Tennessee Laws on Misdemeanor and Felony Theft and Shoplifting

Like many states, Tennessee classifies its theft offenses according to the value of the stolen property or services. Theft can quickly add up to a felony and possibly time in prison.

Tennessee's theft statute covers a broad range of prohibited conduct, including embezzlement, false pretenses, fraudulent conversion, larceny, receiving or concealing stolen property, and other similar offenses.

Theft of Property and Services Under Tennessee Law

Under Tennessee law, theft occurs when a person takes someone else's property without their consent and with the intent to permanently deprive the owner of that property. This definition includes the crimes of larceny, embezzlement, receiving or concealing stolen property, and fraudulent conversion of property.

Tennessee also prohibits stealing services. A person commits theft of services in the following ways:

  • obtaining services using deceit, fraud, coercion, forgery, false statements, or false pretenses
  • using services meant for others for their own benefit, or
  • leaving businesses, such as hotels and restaurants, without paying for services.

Let's take a look at the classifications and penalties for offenses that fall under the theft statutes.

(Tenn. Code. §§ 39-14-103, -104 (2020).)

Classification and Penalties for Theft in Tennessee

Similar to many states, Tennessee classifies theft offenses according to the value of the property or services involved in the offense.

Class A Misdemeanor Theft

Theft constitutes a Class A misdemeanor if the stolen property or services has a value of $1,000 or less. In such a case, the offender faces penalties of up to 11 months and 29 days of incarceration and a $2,500 fine.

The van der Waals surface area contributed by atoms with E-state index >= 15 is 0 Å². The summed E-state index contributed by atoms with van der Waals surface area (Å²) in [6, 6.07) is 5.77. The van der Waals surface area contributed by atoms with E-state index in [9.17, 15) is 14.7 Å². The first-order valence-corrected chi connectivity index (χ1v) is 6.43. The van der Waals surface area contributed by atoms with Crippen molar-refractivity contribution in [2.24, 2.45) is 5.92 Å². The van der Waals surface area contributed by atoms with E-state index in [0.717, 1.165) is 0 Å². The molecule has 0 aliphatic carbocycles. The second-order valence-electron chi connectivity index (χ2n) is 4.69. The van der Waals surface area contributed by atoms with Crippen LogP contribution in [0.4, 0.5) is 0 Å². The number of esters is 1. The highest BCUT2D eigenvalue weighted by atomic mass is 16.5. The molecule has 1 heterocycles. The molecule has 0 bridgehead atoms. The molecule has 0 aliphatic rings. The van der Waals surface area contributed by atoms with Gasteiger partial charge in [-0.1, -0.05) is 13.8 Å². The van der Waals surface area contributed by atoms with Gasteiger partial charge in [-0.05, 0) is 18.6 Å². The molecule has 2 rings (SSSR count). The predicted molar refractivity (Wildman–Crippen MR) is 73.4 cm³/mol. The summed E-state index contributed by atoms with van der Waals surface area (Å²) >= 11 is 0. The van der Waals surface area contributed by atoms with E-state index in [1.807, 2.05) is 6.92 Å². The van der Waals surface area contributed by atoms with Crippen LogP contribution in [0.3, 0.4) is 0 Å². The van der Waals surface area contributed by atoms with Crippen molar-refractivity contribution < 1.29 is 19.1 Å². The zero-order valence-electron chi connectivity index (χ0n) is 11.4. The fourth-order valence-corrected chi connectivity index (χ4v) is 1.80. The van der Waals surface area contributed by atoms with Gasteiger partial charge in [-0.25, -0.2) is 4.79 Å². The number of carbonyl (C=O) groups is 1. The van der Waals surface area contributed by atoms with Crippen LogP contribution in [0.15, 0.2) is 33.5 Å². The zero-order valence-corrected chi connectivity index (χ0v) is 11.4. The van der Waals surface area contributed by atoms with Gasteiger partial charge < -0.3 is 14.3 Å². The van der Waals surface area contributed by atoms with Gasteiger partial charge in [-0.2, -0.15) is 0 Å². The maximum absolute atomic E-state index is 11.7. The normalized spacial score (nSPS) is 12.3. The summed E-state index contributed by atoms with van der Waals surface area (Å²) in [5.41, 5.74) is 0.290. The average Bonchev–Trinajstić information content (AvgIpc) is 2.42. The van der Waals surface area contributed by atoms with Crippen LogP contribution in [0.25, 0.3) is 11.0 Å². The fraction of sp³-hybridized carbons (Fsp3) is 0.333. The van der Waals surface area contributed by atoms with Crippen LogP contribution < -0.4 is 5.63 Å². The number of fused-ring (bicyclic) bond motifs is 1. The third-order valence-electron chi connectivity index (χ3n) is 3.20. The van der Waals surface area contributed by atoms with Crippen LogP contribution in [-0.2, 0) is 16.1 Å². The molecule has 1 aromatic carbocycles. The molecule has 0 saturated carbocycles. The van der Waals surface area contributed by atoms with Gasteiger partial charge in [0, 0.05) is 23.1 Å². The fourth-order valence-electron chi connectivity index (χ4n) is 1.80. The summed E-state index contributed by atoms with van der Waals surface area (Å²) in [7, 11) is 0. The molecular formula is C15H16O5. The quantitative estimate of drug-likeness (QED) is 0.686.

Class E Felony Theft

A person commits a Class E felony when the value of the stolen property or services involved is more than $1,000 but less than $2,500. The punishment for a Class E felony includes imprisonment for one to six years and a $3,000 fine.

Class D Felony Theft

Theft becomes a Class D felony if the value of the property or services stolen is at least $2,500 but less than $10,000. A Class D felony carries two to 12 years in prison and a $5,000 fine.

Class C Felony Theft

Stealing property or services valued at $10,000 or more but less than $60,000 results in a Class C felony. A guilty person is subject to three to 15 years in prison and a $10,000 fine.

Class B Felony Theft

An offender is guilty of a Class B felony when the value of the stolen property or services is $60,000 or more but less than $250,000. The defendant faces eight to 30 years in prison and a $25,000 fine.

Class A Felony Theft

A person commits a Class A felony if the value of the stolen property or services is $250,000 or more. Such an offense is punishable by 15 to 60 years in prison and a $50,000 fine.

(Tenn. Code §§ 39-14-105, 40-35-111 (2020).)

Sentencing Alternatives and Enhancements for Theft Charges in Tennessee

Tennessee law provides both sentencing alternatives and enhancements for theft offenders.

Sentencing Alternatives

Sentencing alternatives apply to offenders convicted of theft of property, services, or merchandise valued at less than $1,000. Examples of alternatives include payment of a fine or restitution only, a suspended sentence, work release, or a community-based alternative to incarceration.